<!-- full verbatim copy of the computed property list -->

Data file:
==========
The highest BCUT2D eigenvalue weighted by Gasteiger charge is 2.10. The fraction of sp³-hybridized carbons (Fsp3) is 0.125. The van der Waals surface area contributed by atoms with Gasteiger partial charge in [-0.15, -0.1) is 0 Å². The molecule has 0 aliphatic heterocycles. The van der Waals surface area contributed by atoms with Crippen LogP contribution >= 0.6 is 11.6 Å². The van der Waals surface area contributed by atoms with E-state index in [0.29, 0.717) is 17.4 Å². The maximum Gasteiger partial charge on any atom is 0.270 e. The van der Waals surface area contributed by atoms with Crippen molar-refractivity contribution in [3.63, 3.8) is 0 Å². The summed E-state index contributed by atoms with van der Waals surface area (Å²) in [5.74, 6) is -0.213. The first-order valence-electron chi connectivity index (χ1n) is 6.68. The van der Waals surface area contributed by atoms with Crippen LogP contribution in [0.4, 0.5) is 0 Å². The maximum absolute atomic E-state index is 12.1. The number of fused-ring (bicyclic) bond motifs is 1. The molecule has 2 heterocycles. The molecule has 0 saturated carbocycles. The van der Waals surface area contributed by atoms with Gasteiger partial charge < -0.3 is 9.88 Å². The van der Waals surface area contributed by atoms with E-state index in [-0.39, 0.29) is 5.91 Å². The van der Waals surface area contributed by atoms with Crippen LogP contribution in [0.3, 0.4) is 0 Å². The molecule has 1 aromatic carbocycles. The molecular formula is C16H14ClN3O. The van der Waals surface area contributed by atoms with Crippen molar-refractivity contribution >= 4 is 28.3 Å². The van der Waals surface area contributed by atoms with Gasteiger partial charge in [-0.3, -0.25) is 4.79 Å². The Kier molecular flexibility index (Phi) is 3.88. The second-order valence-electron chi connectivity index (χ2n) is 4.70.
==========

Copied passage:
The highest BCUT2D eigenvalue weighted by Gasteiger charge is 2.10. The fraction of sp³-hybridized carbons (Fsp3) is 0.125. The van der Waals surface area contributed by atoms with Gasteiger partial charge in [-0.15, -0.1) is 0 Å². The molecule has 0 aliphatic heterocycles. The van der Waals surface area contributed by atoms with Crippen LogP contribution >= 0.6 is 11.6 Å². The van der Waals surface area contributed by atoms with E-state index in [0.29, 0.717) is 17.4 Å². The maximum Gasteiger partial charge on any atom is 0.270 e. The van der Waals surface area contributed by atoms with Crippen molar-refractivity contribution in [3.63, 3.8) is 0 Å². The summed E-state index contributed by atoms with van der Waals surface area (Å²) in [5.74, 6) is -0.213. The first-order valence-electron chi connectivity index (χ1n) is 6.68. The van der Waals surface area contributed by atoms with Crippen LogP contribution in [0.4, 0.5) is 0 Å². The maximum absolute atomic E-state index is 12.1. The number of fused-ring (bicyclic) bond motifs is 1. The molecule has 2 heterocycles. The molecule has 0 saturated carbocycles. The van der Waals surface area contributed by atoms with Gasteiger partial charge < -0.3 is 9.88 Å². The van der Waals surface area contributed by atoms with E-state index in [-0.39, 0.29) is 5.91 Å². The van der Waals surface area contributed by atoms with Crippen LogP contribution in [0.3, 0.4) is 0 Å². The molecule has 1 aromatic carbocycles. The molecular formula is C16H14ClN3O. The van der Waals surface area contributed by atoms with Crippen molar-refractivity contribution >= 4 is 28.3 Å². The van der Waals surface area contributed by atoms with Gasteiger partial charge in [-0.3, -0.25) is 4.79 Å². The Kier molecular flexibility index (Phi) is 3.88. The second-order valence-electron chi connectivity index (χ2n) is 4.70.